Man pleads no contest to gross lewdness with minor |

Man pleads no contest to gross lewdness with minor

by Sharon Carter

A 44-year-old Gardnerville man who pleaded no contest to two felony counts of attempted gross lewdness with a person under 14 and one gross misdemeanor count of false imprisonment, was sentenced Tuesday to suspended sentences of one to four years in prison on each of the felony charges.

Judge David R. Gamble imposed a jail term of one year on the misdemeanor charge, and gave defendant Michael Leslie Newcomb, a Gardnerville laborer, credit for time he has served since his August 1998 arrest.

By state law, convictions on the “Class E” felony charges require automatic probation. A second-offense conviction for attempted lewdness with a minor under 14 falls into that category.

Newcomb was accused of trying to touch the breasts of an 11-year-old girl on five occasions and, at least twice, prevented the child from getting away from him.

A court-ordered psychological evaluation concluded Newcomb, who suffered brain damage as a child, does not present a significant danger to the community.

Defense attorney Michael Roeser said Newcomb related to children on a childish level because of his early injury.

“He doesn’t realize what he’s doing is inappropriate,” Roeser said. “He shouldn’t be around anyone who is a minor – he’s not a pedophile or a predator – but when he’s placed in that position (alone with children), he ends up where he is today.”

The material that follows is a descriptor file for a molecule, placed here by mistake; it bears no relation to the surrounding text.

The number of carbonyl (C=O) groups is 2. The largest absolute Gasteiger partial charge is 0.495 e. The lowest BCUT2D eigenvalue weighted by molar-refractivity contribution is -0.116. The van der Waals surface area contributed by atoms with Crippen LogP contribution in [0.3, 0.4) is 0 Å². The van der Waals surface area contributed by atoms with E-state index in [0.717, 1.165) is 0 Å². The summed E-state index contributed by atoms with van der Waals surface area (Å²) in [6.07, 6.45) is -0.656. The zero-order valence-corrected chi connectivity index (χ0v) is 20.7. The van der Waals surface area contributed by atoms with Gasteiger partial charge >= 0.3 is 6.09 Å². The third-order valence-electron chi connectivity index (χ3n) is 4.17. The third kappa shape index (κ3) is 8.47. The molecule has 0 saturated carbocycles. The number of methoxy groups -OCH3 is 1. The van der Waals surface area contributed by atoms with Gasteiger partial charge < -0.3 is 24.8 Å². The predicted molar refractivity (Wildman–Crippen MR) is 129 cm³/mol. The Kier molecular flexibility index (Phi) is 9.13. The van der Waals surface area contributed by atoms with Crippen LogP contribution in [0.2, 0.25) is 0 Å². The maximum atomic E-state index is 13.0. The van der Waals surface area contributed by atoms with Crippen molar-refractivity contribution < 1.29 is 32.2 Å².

The father of the victim disagreed with the assessment. He said he believed Newcomb was both a pedophile and a sexual predator. He also said the experience had changed his child and he wanted Newcomb punished. He asked the court to impose the maximum sentence the law allowed.

The maximum penalty in the case was probation on the two felony counts and a year in jail on the other charge. Gamble said he believed Newcomb was capable of understanding what he had done wrong and his ability to raise a defense to investigators who questioned him indicated he knew the badness of what he did.

“I think you do understand the effect you’ve had on this little girl, and if you don’t, it’s my job to make you understand,” Gamble said when he imposed the sentence.

As special conditions of his probation, Newcomb must submit to lifetime counseling and supervision. Twice a year he must undergo polygraph examinations. He must have no contact with the victim or her family, may not join or be involved in groups devoted to services for children, and must also submit to DNA testing. Also, Newcomb may not be in the presence of children without an adult.